|Dynamical Star-Forming Gas Interaction Witnessed by ALMA||
Thursday, 03 July 2014
Dynamical interaction of star-forming gas was found in a star-forming region by observations with the Atacama Large Millimeter/submillimeter Array (ALMA). This is a remarkable observation result that disproves a conventional assumption that stars are formed by slow contraction of gas clouds.
Computer simulation of multiple star formation in turbulence. Newborn stars are in complex motion and their influence ripples across the surrounding environment in a wave-like formation and makes an extended gas structure which looks like a bow. Credit: Tomoaki Matsumoto (Hosei University)
A research team led by Kazuki Tokuda and Toshikazu Onishi at Osaka Prefecture University conducted ALMA observations of a high-density gas cloud called MC27/L1521F in the constellationTaurus. From past observation results, it was confirmed that MC27 has a new-born star. And by this observation the research team found a new starless high-density core, which is considered to be very close to the initial stage of star formation, right next to the new-born star. Also, the research team detected an extended gas cloud around MC27 which is assumed to be formed by dynamic gravitational interaction of two or more gas cores. Such dynamical kinematics of star formation which was newly found by this observation will be a key factor in understanding star formation process starting from gas clouds.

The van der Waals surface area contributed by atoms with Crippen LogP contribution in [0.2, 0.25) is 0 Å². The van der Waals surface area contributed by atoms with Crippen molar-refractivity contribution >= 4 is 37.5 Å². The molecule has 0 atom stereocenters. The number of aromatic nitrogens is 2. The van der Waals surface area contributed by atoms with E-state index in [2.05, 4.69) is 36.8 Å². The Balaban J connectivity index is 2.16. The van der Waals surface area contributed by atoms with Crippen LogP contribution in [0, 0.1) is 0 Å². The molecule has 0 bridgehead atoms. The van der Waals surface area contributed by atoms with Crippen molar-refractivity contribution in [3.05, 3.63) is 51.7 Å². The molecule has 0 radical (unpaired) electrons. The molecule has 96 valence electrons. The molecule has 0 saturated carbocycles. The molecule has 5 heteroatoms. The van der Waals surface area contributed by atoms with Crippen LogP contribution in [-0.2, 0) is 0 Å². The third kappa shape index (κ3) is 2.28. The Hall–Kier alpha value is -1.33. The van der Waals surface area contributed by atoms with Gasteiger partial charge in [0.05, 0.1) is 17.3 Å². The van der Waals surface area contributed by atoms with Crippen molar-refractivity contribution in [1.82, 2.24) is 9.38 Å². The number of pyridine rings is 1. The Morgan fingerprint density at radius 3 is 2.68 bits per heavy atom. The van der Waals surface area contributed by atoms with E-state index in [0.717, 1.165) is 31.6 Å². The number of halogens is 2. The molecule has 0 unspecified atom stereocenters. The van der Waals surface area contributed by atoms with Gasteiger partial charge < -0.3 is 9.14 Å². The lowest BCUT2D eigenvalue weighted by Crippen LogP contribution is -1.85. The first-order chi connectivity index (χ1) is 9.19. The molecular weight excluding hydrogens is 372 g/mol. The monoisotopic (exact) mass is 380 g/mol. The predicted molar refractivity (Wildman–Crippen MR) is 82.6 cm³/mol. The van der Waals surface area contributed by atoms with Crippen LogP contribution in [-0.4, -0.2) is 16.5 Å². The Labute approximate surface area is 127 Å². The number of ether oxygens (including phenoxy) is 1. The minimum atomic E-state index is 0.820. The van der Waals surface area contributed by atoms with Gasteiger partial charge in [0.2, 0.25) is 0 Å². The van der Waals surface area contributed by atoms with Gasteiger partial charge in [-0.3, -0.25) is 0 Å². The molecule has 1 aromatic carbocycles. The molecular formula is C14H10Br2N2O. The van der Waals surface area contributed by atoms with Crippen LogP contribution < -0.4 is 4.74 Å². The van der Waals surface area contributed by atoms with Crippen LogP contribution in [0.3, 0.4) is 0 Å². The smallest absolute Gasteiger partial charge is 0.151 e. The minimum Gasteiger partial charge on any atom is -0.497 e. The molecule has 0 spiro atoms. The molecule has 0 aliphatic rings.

Stars are formed in molecular cloud cores composed of dust and gas which have several solar masses within 0.1 light years. It has already been known that a protostar (baby star) is formed at the center of the molecular cloud cores with increased density of gas and dust, but the distribution of gas and dust around a protostar, or their distribution and kinematics at the birth of a protostar have not yet been well understood.
To detect a clue to these mysteries, it is necessary to conduct detailed investigation of the environment surrounding a newborn protostar soon after birth or to observe high-density molecular cloud cores at the earliest phase of protostar formation. The research team led by Kazuki Tokuda, a graduate student at Osaka Prefecture University, and Toshikazu Onishi, a professor at the same university, conducted ALMA observations of a molecular cloud core MC27 (about 450 light years away from the Earth in the direction of the constellation Taurus, the Bull) which contains a newborn protostar. By past observations with the Nobeyama Radio Observatory (NRO) 45-m Telescope of the National Astronomical Observatory of Japan (NAOJ), it was found that MC27 is a very high-density molecular cloud core. Also NASA’s Spitzer Space Telescope discovered a very low-luminosity protostar deep inside the high-density molecular cloud core. The research team carried out detailed observations of dust continuum emission at the center of MC27 and molecular lines of HCO+ from high-density gas to study the properties of gas and dust shortly after the birth of a protostar using ALMA that has high sensitivity and high resolution.
The obtained results were far beyond the researcher’s expectations. They found that that the center of MC27 contains not only gas surrounding the protostar but also two high-density gas condensations (Figure 1). One of the gas condensations MMS-2 at a distance of 200 au from the protostar  is the highest-density molecular cloud core (with tens of millions of gas molecules within 1 cubic centimeter) ever found in low-mass star forming regions. The research team presumes that MMS-2 is at a stage very close to the birth of a protostar.